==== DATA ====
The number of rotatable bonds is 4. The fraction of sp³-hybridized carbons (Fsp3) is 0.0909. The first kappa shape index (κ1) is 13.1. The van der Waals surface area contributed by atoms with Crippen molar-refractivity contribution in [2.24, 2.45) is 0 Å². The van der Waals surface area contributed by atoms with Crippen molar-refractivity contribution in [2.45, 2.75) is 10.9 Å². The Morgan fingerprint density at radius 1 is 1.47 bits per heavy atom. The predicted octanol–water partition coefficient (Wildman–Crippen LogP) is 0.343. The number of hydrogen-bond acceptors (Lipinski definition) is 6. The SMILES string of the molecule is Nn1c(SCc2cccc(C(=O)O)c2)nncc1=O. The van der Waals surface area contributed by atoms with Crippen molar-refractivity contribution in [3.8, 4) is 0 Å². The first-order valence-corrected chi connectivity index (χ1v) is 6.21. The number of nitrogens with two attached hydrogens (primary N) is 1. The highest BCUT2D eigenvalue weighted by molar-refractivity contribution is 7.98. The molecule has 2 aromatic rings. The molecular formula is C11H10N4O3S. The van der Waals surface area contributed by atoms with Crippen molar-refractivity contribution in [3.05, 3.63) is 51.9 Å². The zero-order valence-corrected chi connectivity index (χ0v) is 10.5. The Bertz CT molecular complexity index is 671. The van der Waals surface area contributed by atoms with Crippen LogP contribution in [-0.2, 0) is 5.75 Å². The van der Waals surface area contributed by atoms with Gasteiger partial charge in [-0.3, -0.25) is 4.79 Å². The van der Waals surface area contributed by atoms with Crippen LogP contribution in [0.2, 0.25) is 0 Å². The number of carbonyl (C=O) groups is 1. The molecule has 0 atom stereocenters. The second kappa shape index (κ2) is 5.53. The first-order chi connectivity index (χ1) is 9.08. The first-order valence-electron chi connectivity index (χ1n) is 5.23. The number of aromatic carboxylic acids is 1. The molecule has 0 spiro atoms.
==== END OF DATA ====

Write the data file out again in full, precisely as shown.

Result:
The number of rotatable bonds is 4. The fraction of sp³-hybridized carbons (Fsp3) is 0.0909. The first kappa shape index (κ1) is 13.1. The van der Waals surface area contributed by atoms with Crippen molar-refractivity contribution in [2.24, 2.45) is 0 Å². The van der Waals surface area contributed by atoms with Crippen molar-refractivity contribution in [2.45, 2.75) is 10.9 Å². The Morgan fingerprint density at radius 1 is 1.47 bits per heavy atom. The predicted octanol–water partition coefficient (Wildman–Crippen LogP) is 0.343. The number of hydrogen-bond acceptors (Lipinski definition) is 6. The SMILES string of the molecule is Nn1c(SCc2cccc(C(=O)O)c2)nncc1=O. The van der Waals surface area contributed by atoms with Crippen molar-refractivity contribution in [3.8, 4) is 0 Å². The first-order valence-corrected chi connectivity index (χ1v) is 6.21. The number of nitrogens with two attached hydrogens (primary N) is 1. The highest BCUT2D eigenvalue weighted by molar-refractivity contribution is 7.98. The molecule has 2 aromatic rings. The molecular formula is C11H10N4O3S. The van der Waals surface area contributed by atoms with Crippen molar-refractivity contribution in [3.05, 3.63) is 51.9 Å². The zero-order valence-corrected chi connectivity index (χ0v) is 10.5. The Bertz CT molecular complexity index is 671. The van der Waals surface area contributed by atoms with Crippen LogP contribution in [-0.2, 0) is 5.75 Å². The van der Waals surface area contributed by atoms with Gasteiger partial charge in [-0.3, -0.25) is 4.79 Å². The van der Waals surface area contributed by atoms with Crippen LogP contribution in [0.2, 0.25) is 0 Å². The number of carbonyl (C=O) groups is 1. The molecule has 0 atom stereocenters. The second kappa shape index (κ2) is 5.53. The first-order chi connectivity index (χ1) is 9.08. The first-order valence-electron chi connectivity index (χ1n) is 5.23. The number of aromatic carboxylic acids is 1. The molecule has 0 spiro atoms.